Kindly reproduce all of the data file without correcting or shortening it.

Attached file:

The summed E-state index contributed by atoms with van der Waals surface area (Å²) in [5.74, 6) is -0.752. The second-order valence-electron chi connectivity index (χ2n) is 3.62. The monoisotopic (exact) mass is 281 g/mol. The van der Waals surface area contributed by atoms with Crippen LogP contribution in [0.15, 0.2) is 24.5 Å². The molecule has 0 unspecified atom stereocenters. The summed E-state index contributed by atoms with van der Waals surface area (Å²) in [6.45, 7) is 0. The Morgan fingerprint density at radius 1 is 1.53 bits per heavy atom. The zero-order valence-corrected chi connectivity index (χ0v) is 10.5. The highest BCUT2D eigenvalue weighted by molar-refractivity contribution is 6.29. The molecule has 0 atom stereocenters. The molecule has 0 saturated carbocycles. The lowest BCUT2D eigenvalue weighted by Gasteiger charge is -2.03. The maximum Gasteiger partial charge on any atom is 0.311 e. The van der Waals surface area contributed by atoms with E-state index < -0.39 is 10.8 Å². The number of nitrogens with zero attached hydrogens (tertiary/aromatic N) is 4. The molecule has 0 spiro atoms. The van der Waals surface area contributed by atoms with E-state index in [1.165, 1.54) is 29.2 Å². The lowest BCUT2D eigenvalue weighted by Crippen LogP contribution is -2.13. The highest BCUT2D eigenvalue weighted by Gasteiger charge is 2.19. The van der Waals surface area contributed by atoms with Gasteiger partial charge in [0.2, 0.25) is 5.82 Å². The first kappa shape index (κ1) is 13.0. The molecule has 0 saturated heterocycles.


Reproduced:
The summed E-state index contributed by atoms with van der Waals surface area (Å²) in [5.74, 6) is -0.752. The second-order valence-electron chi connectivity index (χ2n) is 3.62. The monoisotopic (exact) mass is 281 g/mol. The van der Waals surface area contributed by atoms with Crippen LogP contribution in [0.15, 0.2) is 24.5 Å². The molecule has 0 unspecified atom stereocenters. The summed E-state index contributed by atoms with van der Waals surface area (Å²) in [6.45, 7) is 0. The Morgan fingerprint density at radius 1 is 1.53 bits per heavy atom. The zero-order valence-corrected chi connectivity index (χ0v) is 10.5. The highest BCUT2D eigenvalue weighted by molar-refractivity contribution is 6.29. The molecule has 0 atom stereocenters. The molecule has 0 saturated carbocycles. The lowest BCUT2D eigenvalue weighted by Gasteiger charge is -2.03. The maximum Gasteiger partial charge on any atom is 0.311 e. The van der Waals surface area contributed by atoms with E-state index < -0.39 is 10.8 Å². The number of nitrogens with zero attached hydrogens (tertiary/aromatic N) is 4. The molecule has 0 spiro atoms. The van der Waals surface area contributed by atoms with E-state index in [1.165, 1.54) is 29.2 Å². The lowest BCUT2D eigenvalue weighted by Crippen LogP contribution is -2.13. The highest BCUT2D eigenvalue weighted by Gasteiger charge is 2.19. The van der Waals surface area contributed by atoms with Gasteiger partial charge in [0.2, 0.25) is 5.82 Å². The first kappa shape index (κ1) is 13.0. The molecule has 0 saturated heterocycles.